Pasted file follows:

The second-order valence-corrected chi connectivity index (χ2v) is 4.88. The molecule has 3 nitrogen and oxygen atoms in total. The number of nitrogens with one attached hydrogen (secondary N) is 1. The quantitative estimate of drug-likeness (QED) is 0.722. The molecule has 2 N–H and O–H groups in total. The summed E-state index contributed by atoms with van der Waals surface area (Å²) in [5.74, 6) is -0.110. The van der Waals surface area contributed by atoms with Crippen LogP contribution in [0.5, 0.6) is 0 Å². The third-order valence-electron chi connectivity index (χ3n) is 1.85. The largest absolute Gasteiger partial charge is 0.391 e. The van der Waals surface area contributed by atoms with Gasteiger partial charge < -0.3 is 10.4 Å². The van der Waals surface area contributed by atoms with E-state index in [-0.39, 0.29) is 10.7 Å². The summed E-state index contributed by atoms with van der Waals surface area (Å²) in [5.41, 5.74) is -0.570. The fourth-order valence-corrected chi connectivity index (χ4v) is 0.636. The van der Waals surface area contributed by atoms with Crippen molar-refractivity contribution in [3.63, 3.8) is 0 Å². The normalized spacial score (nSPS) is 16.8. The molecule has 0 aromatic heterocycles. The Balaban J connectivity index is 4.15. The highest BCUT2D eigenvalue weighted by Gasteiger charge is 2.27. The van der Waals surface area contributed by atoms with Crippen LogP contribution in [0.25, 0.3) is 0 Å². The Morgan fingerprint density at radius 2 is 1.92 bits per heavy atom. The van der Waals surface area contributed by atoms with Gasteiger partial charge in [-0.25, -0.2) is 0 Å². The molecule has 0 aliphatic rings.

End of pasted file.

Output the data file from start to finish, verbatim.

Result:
The second-order valence-corrected chi connectivity index (χ2v) is 4.88. The molecule has 3 nitrogen and oxygen atoms in total. The number of nitrogens with one attached hydrogen (secondary N) is 1. The quantitative estimate of drug-likeness (QED) is 0.722. The molecule has 2 N–H and O–H groups in total. The summed E-state index contributed by atoms with van der Waals surface area (Å²) in [5.74, 6) is -0.110. The van der Waals surface area contributed by atoms with Crippen LogP contribution in [0.5, 0.6) is 0 Å². The third-order valence-electron chi connectivity index (χ3n) is 1.85. The largest absolute Gasteiger partial charge is 0.391 e. The van der Waals surface area contributed by atoms with Gasteiger partial charge < -0.3 is 10.4 Å². The van der Waals surface area contributed by atoms with E-state index in [-0.39, 0.29) is 10.7 Å². The summed E-state index contributed by atoms with van der Waals surface area (Å²) in [5.41, 5.74) is -0.570. The fourth-order valence-corrected chi connectivity index (χ4v) is 0.636. The van der Waals surface area contributed by atoms with Crippen molar-refractivity contribution in [3.63, 3.8) is 0 Å². The normalized spacial score (nSPS) is 16.8. The molecule has 0 aromatic heterocycles. The Balaban J connectivity index is 4.15. The highest BCUT2D eigenvalue weighted by Gasteiger charge is 2.27. The van der Waals surface area contributed by atoms with Crippen LogP contribution in [0.25, 0.3) is 0 Å². The Morgan fingerprint density at radius 2 is 1.92 bits per heavy atom. The van der Waals surface area contributed by atoms with Gasteiger partial charge in [-0.25, -0.2) is 0 Å². The molecule has 0 aliphatic rings.